vastly different effects on relevant training outcomes like strength and
hypertrophy. By spreading out the frequency, the overall fatigue tends to
increase, as stress is serially applied without full recovery. While the 1x/wk
frequency would represent a significant single stress event, it’s effects
would likely be dissipated in 2-3 days for an early intermediate lifter
without generating additional fatigue from subsequent stressors.
o Thus, increased frequency tends to produce increased fatigue.
Additionally, more frequency is associated with increased volume
and tonnage and this also produces more fatigue. However, the
above example shows how increasing frequency without altering
volume or tonnage represents a different type of stress, with
different effects on fatigue.
The aforementioned programming variables can be compared to the different bands on
an equalizer. Each variable can be manipulated independently or in conjunction with the
others, with varying effects on training outcomes. Intelligently organizing these changes
is key to ensuring good results and is classically referred to as periodization.
Periodization can be defined as the systematic planning and organization of training in
order to produce a desired outcome. There is no shortage of jargon with respect to
periodization, so let’s just get those out of the way here:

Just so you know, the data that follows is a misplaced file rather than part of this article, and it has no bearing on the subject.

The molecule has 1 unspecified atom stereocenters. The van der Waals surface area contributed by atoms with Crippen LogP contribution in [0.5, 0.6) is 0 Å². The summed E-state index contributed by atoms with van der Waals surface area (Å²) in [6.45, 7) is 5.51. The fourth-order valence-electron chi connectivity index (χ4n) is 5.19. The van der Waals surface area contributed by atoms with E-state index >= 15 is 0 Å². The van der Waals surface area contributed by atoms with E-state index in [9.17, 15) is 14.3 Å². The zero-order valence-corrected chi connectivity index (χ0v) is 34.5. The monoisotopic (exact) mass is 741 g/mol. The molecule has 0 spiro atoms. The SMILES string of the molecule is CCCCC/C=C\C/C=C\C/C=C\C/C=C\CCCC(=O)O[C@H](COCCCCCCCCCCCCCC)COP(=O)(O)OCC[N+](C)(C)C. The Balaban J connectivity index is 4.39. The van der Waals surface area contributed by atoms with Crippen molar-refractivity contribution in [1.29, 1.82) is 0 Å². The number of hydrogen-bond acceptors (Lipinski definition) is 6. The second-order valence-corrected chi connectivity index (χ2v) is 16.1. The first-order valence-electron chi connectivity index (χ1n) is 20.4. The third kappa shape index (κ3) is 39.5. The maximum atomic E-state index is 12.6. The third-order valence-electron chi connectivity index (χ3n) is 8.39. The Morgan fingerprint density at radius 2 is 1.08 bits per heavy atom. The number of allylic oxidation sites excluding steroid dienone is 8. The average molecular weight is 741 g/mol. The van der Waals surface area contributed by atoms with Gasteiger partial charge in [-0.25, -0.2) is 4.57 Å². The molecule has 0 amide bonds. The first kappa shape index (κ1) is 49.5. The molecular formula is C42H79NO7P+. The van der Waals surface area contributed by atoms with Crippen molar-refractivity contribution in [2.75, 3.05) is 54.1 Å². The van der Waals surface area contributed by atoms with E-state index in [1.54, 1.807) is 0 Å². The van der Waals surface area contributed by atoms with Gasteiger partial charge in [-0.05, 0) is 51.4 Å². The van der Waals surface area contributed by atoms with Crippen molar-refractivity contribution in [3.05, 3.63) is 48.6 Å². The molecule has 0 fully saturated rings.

o Macrocycle: The entire training year
! Length: 12 months
! Number of training sessions: Variable
o Mesocycle: Each “block” of training where the variables of the program are
often biased towards a specific outcome
! Length: 3-8 weeks, in general and 8 weeks in this example.
! Training sessions: Variable in general, but 18 training sessions and
12 GPP/conditioning sessions for this program
o Microcycle: A series of workouts where stress is applied cumulatively.
! Length: 1-10 workouts (1-15 days)
For context, in this specific program, we are running a strength mesocycle, which is part
of the yearly macrocycle. While this all may sound wildly complicated, we’d like to
suggest the radical idea that long-term planning of training is likely to produce
better results than flying by the seat of your pants, you know?
For example, we know that a good run through SSLP is going to last 3-5 months on
average so we may plan on making some changes (e.g. a light squat day) or obtaining
certain data (volume, tonnage, or practicing assigning RPE’s to work sets) in order to
inform subsequent training decisions after SSLP is finished.
Now that we’ve wrapped up the common programming definitions, let’s discuss training
Chapter 3 Training Outcomes and Programming Considerations
In this chapter, we will discuss the major training outcomes of strength and hypertrophy,
and how each of the previously discussed programming variables can influence these
outcomes. More specifically, we will discuss how manipulating programming variables
influences the stress-recovery-adaptation cycle as it pertains to these outcomes. This
becomes more complex when considering how the stress-recovery-adaptation cycle
changes in multiple ways as a lifter advances. We will define our training outcomes as
Strength: The production of force against an external resistance. In the context of